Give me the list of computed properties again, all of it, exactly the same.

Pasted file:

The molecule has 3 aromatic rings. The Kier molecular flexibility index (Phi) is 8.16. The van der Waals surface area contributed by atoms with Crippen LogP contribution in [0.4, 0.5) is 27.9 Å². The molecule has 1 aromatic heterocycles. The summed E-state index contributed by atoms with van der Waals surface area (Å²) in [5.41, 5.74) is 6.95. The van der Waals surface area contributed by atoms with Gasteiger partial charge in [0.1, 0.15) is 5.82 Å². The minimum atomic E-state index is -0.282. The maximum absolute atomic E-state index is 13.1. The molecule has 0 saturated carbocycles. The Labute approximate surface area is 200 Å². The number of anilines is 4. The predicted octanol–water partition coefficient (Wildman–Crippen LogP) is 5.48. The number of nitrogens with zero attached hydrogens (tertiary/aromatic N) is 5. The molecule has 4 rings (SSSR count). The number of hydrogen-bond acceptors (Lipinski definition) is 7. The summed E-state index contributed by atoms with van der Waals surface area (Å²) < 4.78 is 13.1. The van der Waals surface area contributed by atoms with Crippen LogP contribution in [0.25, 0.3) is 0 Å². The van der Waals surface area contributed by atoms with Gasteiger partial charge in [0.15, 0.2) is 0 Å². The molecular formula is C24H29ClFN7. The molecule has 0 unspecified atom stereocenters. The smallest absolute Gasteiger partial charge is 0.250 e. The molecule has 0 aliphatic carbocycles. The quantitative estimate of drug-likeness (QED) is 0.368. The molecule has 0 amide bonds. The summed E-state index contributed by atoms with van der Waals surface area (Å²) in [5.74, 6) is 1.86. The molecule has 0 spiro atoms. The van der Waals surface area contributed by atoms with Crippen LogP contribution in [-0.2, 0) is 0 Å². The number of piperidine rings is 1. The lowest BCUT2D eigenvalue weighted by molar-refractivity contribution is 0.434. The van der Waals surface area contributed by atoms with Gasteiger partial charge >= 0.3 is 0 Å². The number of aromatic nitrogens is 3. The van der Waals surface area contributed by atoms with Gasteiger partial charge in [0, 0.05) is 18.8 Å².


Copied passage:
The molecule has 3 aromatic rings. The Kier molecular flexibility index (Phi) is 8.16. The van der Waals surface area contributed by atoms with Crippen LogP contribution in [0.4, 0.5) is 27.9 Å². The molecule has 1 aromatic heterocycles. The summed E-state index contributed by atoms with van der Waals surface area (Å²) in [5.41, 5.74) is 6.95. The van der Waals surface area contributed by atoms with Gasteiger partial charge in [0.1, 0.15) is 5.82 Å². The minimum atomic E-state index is -0.282. The maximum absolute atomic E-state index is 13.1. The molecule has 0 saturated carbocycles. The Labute approximate surface area is 200 Å². The number of anilines is 4. The predicted octanol–water partition coefficient (Wildman–Crippen LogP) is 5.48. The number of nitrogens with zero attached hydrogens (tertiary/aromatic N) is 5. The molecule has 4 rings (SSSR count). The number of hydrogen-bond acceptors (Lipinski definition) is 7. The summed E-state index contributed by atoms with van der Waals surface area (Å²) < 4.78 is 13.1. The van der Waals surface area contributed by atoms with Crippen LogP contribution in [0.25, 0.3) is 0 Å². The van der Waals surface area contributed by atoms with Gasteiger partial charge in [0.15, 0.2) is 0 Å². The molecular formula is C24H29ClFN7. The molecule has 0 unspecified atom stereocenters. The smallest absolute Gasteiger partial charge is 0.250 e. The molecule has 0 aliphatic carbocycles. The quantitative estimate of drug-likeness (QED) is 0.368. The molecule has 0 amide bonds. The summed E-state index contributed by atoms with van der Waals surface area (Å²) in [5.74, 6) is 1.86. The molecule has 0 spiro atoms. The van der Waals surface area contributed by atoms with Crippen LogP contribution in [-0.2, 0) is 0 Å². The number of piperidine rings is 1. The lowest BCUT2D eigenvalue weighted by molar-refractivity contribution is 0.434. The van der Waals surface area contributed by atoms with Gasteiger partial charge >= 0.3 is 0 Å². The number of aromatic nitrogens is 3. The van der Waals surface area contributed by atoms with Gasteiger partial charge in [0, 0.05) is 18.8 Å².